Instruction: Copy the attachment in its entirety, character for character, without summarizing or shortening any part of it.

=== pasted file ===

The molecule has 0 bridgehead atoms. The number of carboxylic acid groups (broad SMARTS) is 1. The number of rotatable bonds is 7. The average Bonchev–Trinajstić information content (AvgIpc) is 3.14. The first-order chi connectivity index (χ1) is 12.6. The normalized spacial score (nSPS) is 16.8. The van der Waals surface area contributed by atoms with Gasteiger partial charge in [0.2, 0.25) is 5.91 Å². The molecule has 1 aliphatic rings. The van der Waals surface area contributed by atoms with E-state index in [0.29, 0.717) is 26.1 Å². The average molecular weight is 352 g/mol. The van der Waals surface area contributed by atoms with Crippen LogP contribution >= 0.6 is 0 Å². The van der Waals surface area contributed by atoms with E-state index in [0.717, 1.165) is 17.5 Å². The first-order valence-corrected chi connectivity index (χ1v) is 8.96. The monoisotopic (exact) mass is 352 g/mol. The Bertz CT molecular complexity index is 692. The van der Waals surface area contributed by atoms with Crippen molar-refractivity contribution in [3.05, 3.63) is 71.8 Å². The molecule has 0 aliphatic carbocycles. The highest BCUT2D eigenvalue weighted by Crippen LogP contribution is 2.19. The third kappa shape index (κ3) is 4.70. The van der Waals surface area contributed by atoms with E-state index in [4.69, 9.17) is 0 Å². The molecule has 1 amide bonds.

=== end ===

The molecule has 0 bridgehead atoms. The number of carboxylic acid groups (broad SMARTS) is 1. The number of rotatable bonds is 7. The average Bonchev–Trinajstić information content (AvgIpc) is 3.14. The first-order chi connectivity index (χ1) is 12.6. The normalized spacial score (nSPS) is 16.8. The van der Waals surface area contributed by atoms with Gasteiger partial charge in [0.2, 0.25) is 5.91 Å². The molecule has 1 aliphatic rings. The van der Waals surface area contributed by atoms with E-state index in [0.29, 0.717) is 26.1 Å². The average molecular weight is 352 g/mol. The van der Waals surface area contributed by atoms with Crippen LogP contribution >= 0.6 is 0 Å². The van der Waals surface area contributed by atoms with E-state index in [0.717, 1.165) is 17.5 Å². The first-order valence-corrected chi connectivity index (χ1v) is 8.96. The monoisotopic (exact) mass is 352 g/mol. The Bertz CT molecular complexity index is 692. The van der Waals surface area contributed by atoms with Crippen molar-refractivity contribution in [3.05, 3.63) is 71.8 Å². The molecule has 0 aliphatic carbocycles. The highest BCUT2D eigenvalue weighted by Crippen LogP contribution is 2.19. The third kappa shape index (κ3) is 4.70. The van der Waals surface area contributed by atoms with E-state index in [4.69, 9.17) is 0 Å². The molecule has 1 amide bonds.